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Phillips report outlines core principles of effective training of education researchers

Phillips report outlines core principles of effective training of education researchers

Professor Emeritus Denis Phillips and a national task force of faculty from 10 leading graduate schools of education have issued a new report

The nature, standards, and rigor of empirical social-science oriented educational research have sparked discord for at least a century. The relationship that does, or should, hold between the findings of such research and actual educational practice similarly has been contentious. Incompatible positions have been defended with vigor: On one hand there is the perennial charge that educational research is too “ivory tower” and should be oriented much more towards elucidating the problems faced by practitioners, but on the other hand research has its own trajectory and “never has the purpose of solving human or social problems” as a president of AERA, Fred Kerlinger, put it long ago (1977, p.6). Furthermore it frequently is claimed that there is great demand for “research-based practice”; but it has also been asserted that “there is no army of educational practitioners expectantly waiting to hear what the fundamental researchers have to say” (Jackson and Kieslar, 1977, p. 13), an assertion that is fueled from time-to-time by revelations that practitioners rarely read the research literature. Analysis reveals that a large amount of educational research is ideologically-laden, and that many of its so-called “findings” are not supported by the evidence that researchers offer for them (OFSTED Report, Tooley and Darby, 1998); yet it also has been claimed that “many features of educational research are today healthy” (Cook and Payne, 2002, p. 150).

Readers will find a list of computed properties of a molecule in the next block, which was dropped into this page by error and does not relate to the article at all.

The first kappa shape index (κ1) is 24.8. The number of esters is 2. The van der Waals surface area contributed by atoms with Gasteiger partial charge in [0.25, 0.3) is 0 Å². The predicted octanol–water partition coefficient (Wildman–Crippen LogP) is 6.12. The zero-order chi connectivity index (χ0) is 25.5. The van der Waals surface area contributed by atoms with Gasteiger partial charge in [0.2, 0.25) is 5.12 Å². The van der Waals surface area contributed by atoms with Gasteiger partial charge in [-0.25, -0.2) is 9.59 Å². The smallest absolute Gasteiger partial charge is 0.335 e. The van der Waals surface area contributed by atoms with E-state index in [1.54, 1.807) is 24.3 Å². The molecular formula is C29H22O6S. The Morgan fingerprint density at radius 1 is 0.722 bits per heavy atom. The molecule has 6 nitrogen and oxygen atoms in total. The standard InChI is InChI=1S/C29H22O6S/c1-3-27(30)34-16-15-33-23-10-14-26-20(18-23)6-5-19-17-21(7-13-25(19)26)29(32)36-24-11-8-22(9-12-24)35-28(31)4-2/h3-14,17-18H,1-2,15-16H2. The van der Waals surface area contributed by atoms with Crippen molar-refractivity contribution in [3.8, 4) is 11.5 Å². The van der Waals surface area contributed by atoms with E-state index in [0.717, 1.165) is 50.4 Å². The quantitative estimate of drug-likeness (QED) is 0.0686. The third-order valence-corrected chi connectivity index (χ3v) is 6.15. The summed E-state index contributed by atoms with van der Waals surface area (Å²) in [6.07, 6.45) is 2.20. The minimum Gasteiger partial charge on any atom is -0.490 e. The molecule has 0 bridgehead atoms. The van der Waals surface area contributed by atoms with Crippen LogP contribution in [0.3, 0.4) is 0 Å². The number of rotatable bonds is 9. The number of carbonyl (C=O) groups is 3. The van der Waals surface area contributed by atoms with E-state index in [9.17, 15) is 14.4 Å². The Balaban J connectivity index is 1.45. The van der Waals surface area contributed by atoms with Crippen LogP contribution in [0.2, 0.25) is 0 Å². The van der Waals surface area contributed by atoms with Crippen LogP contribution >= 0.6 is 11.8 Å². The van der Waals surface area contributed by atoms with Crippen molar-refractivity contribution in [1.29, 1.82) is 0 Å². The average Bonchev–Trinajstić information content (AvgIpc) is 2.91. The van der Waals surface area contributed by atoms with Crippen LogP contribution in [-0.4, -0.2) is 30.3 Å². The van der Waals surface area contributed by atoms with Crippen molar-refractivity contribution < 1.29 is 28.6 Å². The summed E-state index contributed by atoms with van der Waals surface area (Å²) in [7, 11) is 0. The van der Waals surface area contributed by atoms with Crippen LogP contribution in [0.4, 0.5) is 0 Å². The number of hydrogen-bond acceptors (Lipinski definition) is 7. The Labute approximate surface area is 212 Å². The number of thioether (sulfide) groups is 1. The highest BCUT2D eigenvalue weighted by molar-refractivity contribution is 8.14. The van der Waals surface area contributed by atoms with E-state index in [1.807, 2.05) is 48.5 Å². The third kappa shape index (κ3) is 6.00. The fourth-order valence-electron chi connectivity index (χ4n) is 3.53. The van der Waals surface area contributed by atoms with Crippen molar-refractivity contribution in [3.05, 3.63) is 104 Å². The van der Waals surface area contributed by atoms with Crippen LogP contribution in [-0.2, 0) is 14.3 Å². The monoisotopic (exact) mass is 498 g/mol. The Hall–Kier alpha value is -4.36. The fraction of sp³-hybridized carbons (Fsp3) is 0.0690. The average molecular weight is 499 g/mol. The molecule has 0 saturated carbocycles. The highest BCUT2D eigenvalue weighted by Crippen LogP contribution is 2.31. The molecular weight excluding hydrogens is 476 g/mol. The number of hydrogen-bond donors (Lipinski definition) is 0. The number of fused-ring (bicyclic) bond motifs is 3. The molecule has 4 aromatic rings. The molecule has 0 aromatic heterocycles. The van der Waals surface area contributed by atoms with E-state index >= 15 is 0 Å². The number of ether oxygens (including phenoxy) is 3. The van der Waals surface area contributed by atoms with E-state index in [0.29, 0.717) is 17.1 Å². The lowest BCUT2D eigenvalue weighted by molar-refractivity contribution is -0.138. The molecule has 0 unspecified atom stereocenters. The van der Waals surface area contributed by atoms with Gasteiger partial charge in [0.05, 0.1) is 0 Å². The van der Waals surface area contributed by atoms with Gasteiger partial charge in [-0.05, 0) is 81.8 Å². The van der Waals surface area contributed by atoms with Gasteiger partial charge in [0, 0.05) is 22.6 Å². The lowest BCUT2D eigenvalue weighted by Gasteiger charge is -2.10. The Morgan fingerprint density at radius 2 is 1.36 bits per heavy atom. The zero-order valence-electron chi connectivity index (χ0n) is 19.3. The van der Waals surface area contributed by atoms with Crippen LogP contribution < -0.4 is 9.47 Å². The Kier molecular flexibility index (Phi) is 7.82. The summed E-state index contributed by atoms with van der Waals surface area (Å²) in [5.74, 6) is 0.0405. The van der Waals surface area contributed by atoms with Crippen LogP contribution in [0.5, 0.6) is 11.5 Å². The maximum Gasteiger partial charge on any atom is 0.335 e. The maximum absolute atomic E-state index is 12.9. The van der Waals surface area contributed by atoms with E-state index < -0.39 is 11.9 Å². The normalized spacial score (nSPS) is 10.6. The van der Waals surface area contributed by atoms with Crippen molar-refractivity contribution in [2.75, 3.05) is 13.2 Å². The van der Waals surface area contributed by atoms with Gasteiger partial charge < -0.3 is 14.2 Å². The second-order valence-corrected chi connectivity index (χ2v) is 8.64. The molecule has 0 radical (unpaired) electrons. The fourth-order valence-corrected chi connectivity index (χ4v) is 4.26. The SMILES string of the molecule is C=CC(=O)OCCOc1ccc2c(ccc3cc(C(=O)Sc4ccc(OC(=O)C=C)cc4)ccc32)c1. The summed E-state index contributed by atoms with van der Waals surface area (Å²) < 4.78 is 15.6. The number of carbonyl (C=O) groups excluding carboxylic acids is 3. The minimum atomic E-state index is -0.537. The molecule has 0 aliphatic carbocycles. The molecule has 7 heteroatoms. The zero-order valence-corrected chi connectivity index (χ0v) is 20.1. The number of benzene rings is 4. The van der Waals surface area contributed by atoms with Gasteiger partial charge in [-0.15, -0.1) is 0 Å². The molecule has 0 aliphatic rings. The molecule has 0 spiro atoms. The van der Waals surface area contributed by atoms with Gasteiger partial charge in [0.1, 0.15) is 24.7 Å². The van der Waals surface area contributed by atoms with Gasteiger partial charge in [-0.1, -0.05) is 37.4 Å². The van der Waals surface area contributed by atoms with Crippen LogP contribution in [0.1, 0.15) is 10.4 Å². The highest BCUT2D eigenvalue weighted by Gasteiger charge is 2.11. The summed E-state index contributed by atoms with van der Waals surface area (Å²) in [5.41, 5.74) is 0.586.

Many university schools or departments of education with doctoral level research training programs have a long history of serious engagement with such issues, for of course they aim to produce researchers who are able to navigate around the dangerous reefs and do work that is both intellectually rigorous and has social and educational relevance. And although these institutions have had some successes in producing graduates who do “good social science”, as Kincaid put it in a quotation in the Frontispiece, often they have not been satisfied that in general their research training programs have met the relevant challenges adequately...Read more.


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